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Configuration Management (CM) is a systems engineering process for establishing and maintaining consistency of a product's performance, functional, and physical attributes with its requirements, design, and operational information throughout its life.

Configuration management determines clearly about the items that make up the software or system. These items include source code, test scripts, third-party software, hardware, data, and both development and test documentation. It ensures that these items are managed carefully, thoroughly and attentively during the entire project and product life cycle. It is sometimes referred to as IT automation.

The CM process facilitates the orderly management of system information and system changes. It helps to verify that proposed changes are systematically considered to minimize adverse effects. Changes to the system are proposed, evaluated, and implemented using a standardized and systematic approach. Configuration management verifies that changes are carried out as prescribed and that documentation of items and systems reflects their true configuration. The CM helps to improve performance, reliability, or maintainability; extend life; reduce cost; reduce risk and liability. The lack of CM, or its ineffective implementation can be very expensive and sometimes can lead to failure of equipment or loss of life.

A complete Configuration Management program includes provisions for the storing, tracking, and updating of all system information on a component, subsystem, and system basis.

Example: Suppose your company creates an avionics system that includes an LCD screen from a third-party company. Over the time, the specific LCD screen becomes obsolete and you need to find a suitable replacement to continue your production. The CM policy would identify who in which organization is authorized to approve utilizing a different but compatible version of the original LCD screen.

Configuration Management Process

The configuration management process is comprised of 5 disciplines that will establish a product’s baseline, and manage any changes over time.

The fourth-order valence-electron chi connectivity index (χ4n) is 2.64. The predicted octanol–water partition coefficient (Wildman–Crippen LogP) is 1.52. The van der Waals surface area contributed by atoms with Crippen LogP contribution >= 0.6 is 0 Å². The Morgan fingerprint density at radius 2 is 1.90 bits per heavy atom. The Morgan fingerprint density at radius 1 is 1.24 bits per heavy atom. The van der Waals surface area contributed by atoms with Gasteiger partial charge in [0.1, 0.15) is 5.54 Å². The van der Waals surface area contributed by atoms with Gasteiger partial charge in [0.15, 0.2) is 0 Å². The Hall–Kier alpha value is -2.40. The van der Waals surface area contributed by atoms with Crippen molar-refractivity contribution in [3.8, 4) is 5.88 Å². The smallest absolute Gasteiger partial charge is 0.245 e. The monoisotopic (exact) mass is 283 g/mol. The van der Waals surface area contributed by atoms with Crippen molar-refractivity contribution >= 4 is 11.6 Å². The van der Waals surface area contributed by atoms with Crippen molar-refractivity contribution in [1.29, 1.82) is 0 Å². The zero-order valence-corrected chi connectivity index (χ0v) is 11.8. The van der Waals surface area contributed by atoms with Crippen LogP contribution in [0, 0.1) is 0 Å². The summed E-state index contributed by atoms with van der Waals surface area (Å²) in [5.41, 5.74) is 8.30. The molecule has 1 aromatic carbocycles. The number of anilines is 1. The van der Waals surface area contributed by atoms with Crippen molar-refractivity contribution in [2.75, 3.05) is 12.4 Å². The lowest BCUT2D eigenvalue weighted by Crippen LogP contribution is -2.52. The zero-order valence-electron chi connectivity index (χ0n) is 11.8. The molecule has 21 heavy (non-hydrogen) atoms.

1. Planning and Management: This guides the design of the product, who has what responsibilities, and includes which tools and procedures to use. It identifies third-party requirements and the audit and review process.
  2. Identification: Allows for setting baselines and identifying the configuration of assets and/or software.
  3. Control: Maintain control of configurations, change requests, and execution of changes to a system and its documentation.
  4. Status Accounting: The process of recording and reporting configuration item descriptions and changes from the baseline over the item’s life-cycle. If a problem arises, this allows for a quick determination of the baseline configuration and changes that have taken place over time.
  5. Verification/Audit: Be able to audit what you have implemented and maintain positive control of all managed product

Why Is Configuration Management Important?

Configuration Management (CM) ensures that the current design and build state of the system is known, good & trusted and doesn't rely on the tacit knowledge of the development team. CM help in accessing accurate historical record of system, which is very useful for project management and audit purposes. By knowing what has changed between one set of tests and the next, it helps to identify what could possibly be causing a fault.

Some of the key benefits of Configuration Management include:

  • It facilitates the ability to communicate status of documents and code as well as changes that have been made to them. High-quality of the software that has been tested and used, makes it a reusable asset and saves development costs
  • Increased efficiencies, stability and control by improving visibility and tracking.
  • The ability to define and enforce formal policies and procedures that govern asset identification, status monitoring, and auditing.
  • All components and sub-components are carefully itemized. This means there is a clear understanding of a product and its component elements and how they relate to each other.
  • .Maintains project team morale. A change to a specification of a product can have a detrimental effect when the team have to redo all their work.
  • It helps to eliminate confusion, chaos, double maintenance and the shared data problem.

QUES. Which of the following is NOT part of configuration management?

  • status accounting of configuration items
  • auditing conformance to ISO9001
  • identification of test versions
  • record of changes to documentation over time
  • controlled library access

ANS. auditing conformance to ISO9001

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Lakshay Sharma
I’M LAKSHAY SHARMA AND I’M A FULL-STACK TEST AUTOMATION ENGINEER. Have passed 16 years playing with automation in mammoth projects like O2 (UK), Sprint (US), TD Bank (CA), Canadian Tire (CA), NHS (UK) & ASOS(UK). Currently, I am working with RABO Bank as a Chapter Lead QA. I am passionate about designing Automation Frameworks that follow OOPS concepts and Design patterns.
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Virender Singh

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